REVIEW: The Rivals packs satirical wit into an English romance comedy

The School of Dramatic Arts put on a production of Richard Brinsley Sheridan’s The Rivals at the Bing Theatre last weekend. Set in Bath, England in the late 18th century, the play told the story of Lydia Languish (Alyona Podkolzina) and her suitors Captain Jack Absolute (Michael Khachanov), Bob Acres (Richard James O’Young) and Sir Lucius O’Trigger (Gogo Ivanovski).

Written in 1775, The Rivals was not only Sheriden’s first play, but also his most famous. The play was directed by Andy Robinson, a professor of theatre practice who has achieved notable success as a film and television actor and director for over 30 years.

As its namesake would suggest, the rivalries of Lydia’s suitors drove the complexity of the play. Its plot involves mistaken identities, farcical twists and grand miscommunication that is all told through a satirical lens.

The Rivals centers around the love affair of the hopelessly romantic Lydia Languish and Captain Jack Absolute. Jack, the son of a wealthy baronet, courts Lydia under a secret identity, posing as a poor officer under the alias Ensign Beverley. Though Lydia is thrilled at the prospect of being courted by Jack’s alias, her guardian, Mrs. Malaprop, strongly objects to their relationship due to Beverley’s low social status.

The Rivals stayed true to its name — the play introduced two other suitors who competed with Jack for Lydia’s hand. Nevertheless, Lydia remained loyal to Beverley, only to spurn him later when she realizes he had deceived her of his true identity. Through dramatic duels, proclamations of love and a cleverly written dialogue, The Rivals presents viewers with an engagingly satirical vision of 18th century courtship, love and marriage.

The plot of The Rivals is almost unimportant to the audience’s enjoyment of the show. The play’s narrative became purposefully over-complicated as Sheridan intermingles the plot with long and complex digressions of wit and humor — complete with winding dialogue that satirizes 18th century romance.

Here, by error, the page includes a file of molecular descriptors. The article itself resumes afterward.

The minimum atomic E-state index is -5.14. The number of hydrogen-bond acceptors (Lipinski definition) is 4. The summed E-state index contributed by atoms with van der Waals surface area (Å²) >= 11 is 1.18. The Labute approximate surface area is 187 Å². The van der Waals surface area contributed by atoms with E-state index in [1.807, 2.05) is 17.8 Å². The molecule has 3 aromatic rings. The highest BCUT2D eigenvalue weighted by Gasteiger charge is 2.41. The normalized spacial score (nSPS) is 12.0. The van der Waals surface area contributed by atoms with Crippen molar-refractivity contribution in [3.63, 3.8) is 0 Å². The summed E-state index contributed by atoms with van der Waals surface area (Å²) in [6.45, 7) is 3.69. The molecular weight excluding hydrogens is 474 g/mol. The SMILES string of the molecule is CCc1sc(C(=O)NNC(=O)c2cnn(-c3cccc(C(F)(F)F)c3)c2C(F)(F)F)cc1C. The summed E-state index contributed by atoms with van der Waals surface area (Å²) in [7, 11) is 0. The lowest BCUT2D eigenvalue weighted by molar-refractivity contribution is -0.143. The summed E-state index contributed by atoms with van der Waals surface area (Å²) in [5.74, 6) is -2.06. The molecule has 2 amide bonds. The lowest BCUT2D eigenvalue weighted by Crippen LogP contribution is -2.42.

The play went on various tangents to comment on women’s literacy and participation in other societal customs of the time period. With unfamiliarly antiquated dialogue and subject matter, the play could come off as stilted, and could fail to resonate with the average theatregoer.

Nevertheless, the actors deserve credit for their roles. Laughs and giggles from the theater showed their success. The natural appearance of the actors’ old-fashioned interactions and their confident stage presence demonstrate their mastery of Sheridan’s archaic dialogue.

At times, a few of the actors’ accents slipped, losing their British inflection for brief moments. However, the protagonists’ acting was so well-tuned that the audience went along with it.

There were a few standouts in the cast, such as Shaun Heard, a graduate student studying fine arts, who played the role of Sir Anthony Absolute. Sir Absolute is the father of Jack and attempts to arrange his son’s marriage. Intimidating and domineering, Heard captured the audience’s eye when he walked on stage. His comedic depiction easily garnered the most chuckles that night.

The performance effectively satirized the wealth of these characters and the upper echelons of England. The lavish costumes, crafted by designer Howard Schmitt, helped the actors pop out from the background without being overly anachronistic.

The performance’s success was also due to Robinson’s solid direction. As with any production, there were a few awkward pauses, like a lack of music in scene transitions that left the theater silent while stagehands move the props. Yet, the actors’ improvisation in the face of on stage issues — like when a door wouldn’t close or an actor’s ponytail fell off — morphed them into comedic occurences.